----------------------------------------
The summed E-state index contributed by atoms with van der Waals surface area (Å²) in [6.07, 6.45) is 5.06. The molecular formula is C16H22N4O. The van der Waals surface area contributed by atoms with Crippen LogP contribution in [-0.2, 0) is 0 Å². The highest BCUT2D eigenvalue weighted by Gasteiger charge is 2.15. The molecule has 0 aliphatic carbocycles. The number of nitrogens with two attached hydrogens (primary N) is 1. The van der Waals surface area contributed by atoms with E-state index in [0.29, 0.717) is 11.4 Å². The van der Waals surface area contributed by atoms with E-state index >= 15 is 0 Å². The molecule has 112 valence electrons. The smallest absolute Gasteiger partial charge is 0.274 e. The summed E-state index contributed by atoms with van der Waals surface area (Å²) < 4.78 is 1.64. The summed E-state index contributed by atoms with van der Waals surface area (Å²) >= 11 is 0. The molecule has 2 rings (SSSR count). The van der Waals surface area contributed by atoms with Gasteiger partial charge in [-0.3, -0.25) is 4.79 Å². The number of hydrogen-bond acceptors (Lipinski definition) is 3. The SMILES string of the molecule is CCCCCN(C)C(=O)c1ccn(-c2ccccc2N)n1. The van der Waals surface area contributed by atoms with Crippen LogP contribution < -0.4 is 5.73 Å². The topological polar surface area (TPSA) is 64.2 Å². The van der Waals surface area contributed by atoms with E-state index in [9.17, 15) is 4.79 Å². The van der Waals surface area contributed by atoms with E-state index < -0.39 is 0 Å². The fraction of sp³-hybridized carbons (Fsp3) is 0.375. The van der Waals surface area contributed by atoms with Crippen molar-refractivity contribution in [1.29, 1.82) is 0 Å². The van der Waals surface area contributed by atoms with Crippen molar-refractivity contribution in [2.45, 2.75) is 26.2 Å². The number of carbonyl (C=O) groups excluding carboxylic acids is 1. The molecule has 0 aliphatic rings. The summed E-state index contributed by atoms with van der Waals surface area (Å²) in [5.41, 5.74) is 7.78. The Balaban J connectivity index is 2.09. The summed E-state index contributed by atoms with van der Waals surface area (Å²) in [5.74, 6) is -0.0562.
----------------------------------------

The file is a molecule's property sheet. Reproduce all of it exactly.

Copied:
The summed E-state index contributed by atoms with van der Waals surface area (Å²) in [6.07, 6.45) is 5.06. The molecular formula is C16H22N4O. The van der Waals surface area contributed by atoms with Crippen LogP contribution in [-0.2, 0) is 0 Å². The highest BCUT2D eigenvalue weighted by Gasteiger charge is 2.15. The molecule has 0 aliphatic carbocycles. The number of nitrogens with two attached hydrogens (primary N) is 1. The van der Waals surface area contributed by atoms with E-state index in [0.29, 0.717) is 11.4 Å². The van der Waals surface area contributed by atoms with E-state index >= 15 is 0 Å². The molecule has 112 valence electrons. The smallest absolute Gasteiger partial charge is 0.274 e. The summed E-state index contributed by atoms with van der Waals surface area (Å²) < 4.78 is 1.64. The summed E-state index contributed by atoms with van der Waals surface area (Å²) >= 11 is 0. The molecule has 2 rings (SSSR count). The van der Waals surface area contributed by atoms with Gasteiger partial charge in [-0.3, -0.25) is 4.79 Å². The number of hydrogen-bond acceptors (Lipinski definition) is 3. The SMILES string of the molecule is CCCCCN(C)C(=O)c1ccn(-c2ccccc2N)n1. The van der Waals surface area contributed by atoms with Crippen LogP contribution < -0.4 is 5.73 Å². The topological polar surface area (TPSA) is 64.2 Å². The van der Waals surface area contributed by atoms with E-state index in [9.17, 15) is 4.79 Å². The van der Waals surface area contributed by atoms with E-state index < -0.39 is 0 Å². The fraction of sp³-hybridized carbons (Fsp3) is 0.375. The van der Waals surface area contributed by atoms with Crippen molar-refractivity contribution in [1.29, 1.82) is 0 Å². The van der Waals surface area contributed by atoms with Crippen molar-refractivity contribution in [2.45, 2.75) is 26.2 Å². The number of carbonyl (C=O) groups excluding carboxylic acids is 1. The molecule has 0 aliphatic rings. The summed E-state index contributed by atoms with van der Waals surface area (Å²) in [5.41, 5.74) is 7.78. The Balaban J connectivity index is 2.09. The summed E-state index contributed by atoms with van der Waals surface area (Å²) in [5.74, 6) is -0.0562.